This project creates the first scientific foundation assessing the potential for systematically integrating patients'narrative accounts into public reports on health care providers that also include standardized quality measures. Effectively integrated, patients'accounts hold the potential to more effectively convey patient- reported experience, more fully engage consumers in informed choices, and enhance consumers'understanding of standardized quality metrics. Conversely, if patient comments proliferate in their current form as self-reported, partial anecdotes, they threaten to distract public attention from other more reliable quality measures. This project is intended to foster the first set of outcomes while mitigating the second. The proposed research builds on insights from previous studies of bounded rationality to investigate new ways of integrating narrative patient accounts with other measures of clinician quality, employing a mix of qualitative, quantitative, and experimental methods to: (1) identify and test several methods of eliciting patient/consumer accounts, (2) evaluate elicitation methods for their reliability and validity capturing reported patient experiences, as well as their trustworthiness and value to other consumers, (3) compare qualitative reports with standard survey-based measures (e.g. CAHPS), (4) test methods for incorporating qualitative patient accounts into public reporting systems, and assess their impact on consumer behavior and perceptions, and (5) establish relationships with public report sponsors, patient advocates and consumer groups to assess real-world implementation opportunities and challenges in assisting consumers to use reports that integrate narrative and standardized measures of quality. The project has a three year time-line. The first year will focus on developing reliable methods of eliciting patient accounts that capture all essential facets of interactions with clinicians. In the second year the focus shifts to exploring how best t integrate accounts into public reporting websites in ways that complement consumers'understanding and use of standardized quality metric derived from patient surveys or clinical records. In the final year of the project, the agenda shifts to exploring how to most effectively translate the lessons from this research to ongoing quality improvement and public reporting initiatives. The project will be pursued by an interdisciplinary team, with guidance from an advisory board composed of representatives from community coalitions, patient advocacy programs and organizations representing consumers.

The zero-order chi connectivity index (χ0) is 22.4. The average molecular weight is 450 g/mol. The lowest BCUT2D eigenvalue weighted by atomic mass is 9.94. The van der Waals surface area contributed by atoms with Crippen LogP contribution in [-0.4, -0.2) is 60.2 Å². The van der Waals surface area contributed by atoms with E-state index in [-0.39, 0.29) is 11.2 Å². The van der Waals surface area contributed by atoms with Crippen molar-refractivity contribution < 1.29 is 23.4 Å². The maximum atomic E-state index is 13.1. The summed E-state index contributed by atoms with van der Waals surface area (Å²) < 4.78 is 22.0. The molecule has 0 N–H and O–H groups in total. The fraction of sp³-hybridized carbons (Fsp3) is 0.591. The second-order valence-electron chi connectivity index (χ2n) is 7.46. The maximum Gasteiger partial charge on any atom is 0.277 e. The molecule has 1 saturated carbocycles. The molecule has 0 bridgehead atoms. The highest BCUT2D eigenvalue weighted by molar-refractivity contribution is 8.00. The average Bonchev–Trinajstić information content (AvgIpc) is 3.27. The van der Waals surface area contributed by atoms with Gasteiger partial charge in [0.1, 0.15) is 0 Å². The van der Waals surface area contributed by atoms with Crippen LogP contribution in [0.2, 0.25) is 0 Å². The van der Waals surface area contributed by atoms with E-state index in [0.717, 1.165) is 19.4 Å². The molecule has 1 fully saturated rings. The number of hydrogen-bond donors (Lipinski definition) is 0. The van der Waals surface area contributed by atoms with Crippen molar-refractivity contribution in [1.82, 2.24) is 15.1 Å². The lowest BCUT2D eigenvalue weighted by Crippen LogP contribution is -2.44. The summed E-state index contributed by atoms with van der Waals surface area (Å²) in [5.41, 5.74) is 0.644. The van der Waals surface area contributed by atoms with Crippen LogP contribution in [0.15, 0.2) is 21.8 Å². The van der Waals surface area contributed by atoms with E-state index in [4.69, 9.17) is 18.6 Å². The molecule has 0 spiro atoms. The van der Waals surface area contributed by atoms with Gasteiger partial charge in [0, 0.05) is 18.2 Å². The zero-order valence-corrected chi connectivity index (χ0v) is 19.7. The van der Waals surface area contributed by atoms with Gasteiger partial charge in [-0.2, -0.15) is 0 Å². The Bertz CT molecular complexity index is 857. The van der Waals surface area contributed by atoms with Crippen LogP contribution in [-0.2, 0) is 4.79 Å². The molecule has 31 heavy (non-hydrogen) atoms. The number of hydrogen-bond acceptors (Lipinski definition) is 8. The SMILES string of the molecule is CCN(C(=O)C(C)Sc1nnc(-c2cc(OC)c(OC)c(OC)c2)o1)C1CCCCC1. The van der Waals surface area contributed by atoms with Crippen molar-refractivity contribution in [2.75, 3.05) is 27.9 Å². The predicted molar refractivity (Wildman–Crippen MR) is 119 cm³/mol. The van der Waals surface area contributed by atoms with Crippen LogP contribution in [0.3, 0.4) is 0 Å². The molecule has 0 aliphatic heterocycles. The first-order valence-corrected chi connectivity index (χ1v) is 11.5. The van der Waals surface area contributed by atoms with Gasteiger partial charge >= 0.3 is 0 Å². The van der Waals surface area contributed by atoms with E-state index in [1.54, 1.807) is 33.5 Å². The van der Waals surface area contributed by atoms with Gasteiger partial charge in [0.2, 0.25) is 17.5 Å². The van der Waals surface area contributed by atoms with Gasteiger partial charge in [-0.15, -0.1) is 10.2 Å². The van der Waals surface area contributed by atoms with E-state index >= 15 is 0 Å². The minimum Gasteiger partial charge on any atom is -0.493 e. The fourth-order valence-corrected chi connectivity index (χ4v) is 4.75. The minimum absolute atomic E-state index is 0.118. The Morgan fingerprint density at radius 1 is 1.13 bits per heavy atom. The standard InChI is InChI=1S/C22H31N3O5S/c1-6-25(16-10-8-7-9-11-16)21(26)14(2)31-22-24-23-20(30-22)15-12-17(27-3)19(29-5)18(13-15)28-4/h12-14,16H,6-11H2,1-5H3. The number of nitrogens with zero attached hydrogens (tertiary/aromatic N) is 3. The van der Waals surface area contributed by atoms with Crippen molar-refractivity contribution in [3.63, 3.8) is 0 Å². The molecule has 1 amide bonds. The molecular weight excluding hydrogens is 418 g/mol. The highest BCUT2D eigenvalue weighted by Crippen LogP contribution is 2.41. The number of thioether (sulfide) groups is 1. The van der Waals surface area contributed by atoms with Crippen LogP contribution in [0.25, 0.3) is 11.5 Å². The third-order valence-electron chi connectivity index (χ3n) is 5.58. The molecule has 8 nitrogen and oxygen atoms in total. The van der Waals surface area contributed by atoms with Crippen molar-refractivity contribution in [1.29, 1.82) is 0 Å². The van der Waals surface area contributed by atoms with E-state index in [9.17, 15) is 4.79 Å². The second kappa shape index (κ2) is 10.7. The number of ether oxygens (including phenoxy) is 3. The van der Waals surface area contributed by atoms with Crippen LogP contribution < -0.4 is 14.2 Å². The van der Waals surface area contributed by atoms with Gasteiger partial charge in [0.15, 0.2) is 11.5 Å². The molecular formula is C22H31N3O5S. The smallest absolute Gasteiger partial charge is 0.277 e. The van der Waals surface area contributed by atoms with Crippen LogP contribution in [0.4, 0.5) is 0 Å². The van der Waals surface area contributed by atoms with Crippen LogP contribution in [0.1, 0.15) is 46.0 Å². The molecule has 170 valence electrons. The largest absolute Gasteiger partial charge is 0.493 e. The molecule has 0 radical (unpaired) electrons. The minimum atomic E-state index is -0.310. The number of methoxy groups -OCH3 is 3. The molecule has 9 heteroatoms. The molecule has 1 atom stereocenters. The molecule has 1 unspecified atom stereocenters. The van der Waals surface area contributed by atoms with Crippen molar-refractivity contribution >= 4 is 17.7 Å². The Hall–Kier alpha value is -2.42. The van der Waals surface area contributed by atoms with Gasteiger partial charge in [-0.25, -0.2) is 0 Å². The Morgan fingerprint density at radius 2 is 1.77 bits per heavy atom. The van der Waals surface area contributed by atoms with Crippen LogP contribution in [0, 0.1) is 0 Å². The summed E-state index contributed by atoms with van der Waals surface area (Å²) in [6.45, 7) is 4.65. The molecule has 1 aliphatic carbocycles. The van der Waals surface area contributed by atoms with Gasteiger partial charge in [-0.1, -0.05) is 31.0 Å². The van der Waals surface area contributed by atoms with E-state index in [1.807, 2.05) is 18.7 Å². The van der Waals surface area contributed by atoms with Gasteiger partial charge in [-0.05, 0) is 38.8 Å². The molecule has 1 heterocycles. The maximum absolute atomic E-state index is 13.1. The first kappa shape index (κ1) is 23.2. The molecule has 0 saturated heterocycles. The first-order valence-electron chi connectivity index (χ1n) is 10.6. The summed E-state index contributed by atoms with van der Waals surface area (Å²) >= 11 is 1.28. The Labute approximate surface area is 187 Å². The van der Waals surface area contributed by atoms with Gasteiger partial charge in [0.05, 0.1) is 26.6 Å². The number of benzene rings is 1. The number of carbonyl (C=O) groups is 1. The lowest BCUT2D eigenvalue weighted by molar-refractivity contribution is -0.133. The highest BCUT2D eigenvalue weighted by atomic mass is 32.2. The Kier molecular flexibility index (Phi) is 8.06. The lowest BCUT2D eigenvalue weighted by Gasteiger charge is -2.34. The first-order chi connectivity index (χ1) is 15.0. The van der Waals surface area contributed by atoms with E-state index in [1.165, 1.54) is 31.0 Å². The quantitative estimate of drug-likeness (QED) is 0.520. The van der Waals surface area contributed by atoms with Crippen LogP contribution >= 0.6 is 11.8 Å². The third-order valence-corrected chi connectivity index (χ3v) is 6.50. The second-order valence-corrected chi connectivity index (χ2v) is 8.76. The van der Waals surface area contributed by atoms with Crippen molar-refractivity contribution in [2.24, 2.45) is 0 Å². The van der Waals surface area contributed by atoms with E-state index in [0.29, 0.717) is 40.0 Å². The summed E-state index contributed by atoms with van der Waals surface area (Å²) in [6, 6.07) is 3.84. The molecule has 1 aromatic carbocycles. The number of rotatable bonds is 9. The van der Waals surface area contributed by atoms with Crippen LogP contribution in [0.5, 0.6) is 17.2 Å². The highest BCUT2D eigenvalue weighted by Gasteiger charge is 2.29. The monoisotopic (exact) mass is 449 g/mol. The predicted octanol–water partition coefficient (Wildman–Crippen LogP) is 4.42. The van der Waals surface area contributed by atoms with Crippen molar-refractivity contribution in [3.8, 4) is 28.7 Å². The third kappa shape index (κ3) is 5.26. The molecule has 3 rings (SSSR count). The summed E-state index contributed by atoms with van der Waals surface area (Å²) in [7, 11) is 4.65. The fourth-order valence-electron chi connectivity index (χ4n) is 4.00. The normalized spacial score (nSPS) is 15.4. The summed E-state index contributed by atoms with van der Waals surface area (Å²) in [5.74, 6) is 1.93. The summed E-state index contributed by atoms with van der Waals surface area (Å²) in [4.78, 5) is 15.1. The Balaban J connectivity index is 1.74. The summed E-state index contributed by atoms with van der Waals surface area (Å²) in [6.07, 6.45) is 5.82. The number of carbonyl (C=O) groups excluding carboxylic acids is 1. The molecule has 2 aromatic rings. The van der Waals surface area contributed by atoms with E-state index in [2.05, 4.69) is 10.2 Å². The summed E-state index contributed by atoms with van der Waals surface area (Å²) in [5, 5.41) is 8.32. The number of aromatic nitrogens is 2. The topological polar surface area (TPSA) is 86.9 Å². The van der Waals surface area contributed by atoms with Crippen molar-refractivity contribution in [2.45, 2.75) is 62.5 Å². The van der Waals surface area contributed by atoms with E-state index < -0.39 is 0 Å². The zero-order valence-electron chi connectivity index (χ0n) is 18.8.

Relevance Patient accounts about interactions with clinicians are increasingly available to the public and increasingly sought out by health care consumers. In their current form, they threaten the public reporting exercise, by potentially diverting the publi's attention away from more reliable measures of quality and by potentially undermining the legitimacy of patient-reported experiences. This project explores the proposition that patients'narrative accounts can be converted into an asset for quality reporting in health care by obtaining more representative narratives, eliciting accounts in a more reliable manner, and presenting accounts in ways that complement rather than distract from quantitative measures of quality.
|Schlesinger, Mark; Grob, Rachel (2017) Treating, Fast and Slow: Americans' Understanding of and Responses to Low-Value Care. Milbank Q 95:70-116|
|Grob, Rachel; Schlesinger, Mark; Parker, Andrew M et al. (2016) Breaking Narrative Ground: Innovative Methods for Rigorously Eliciting and Assessing Patient Narratives. Health Serv Res 51 Suppl 2:1248-72|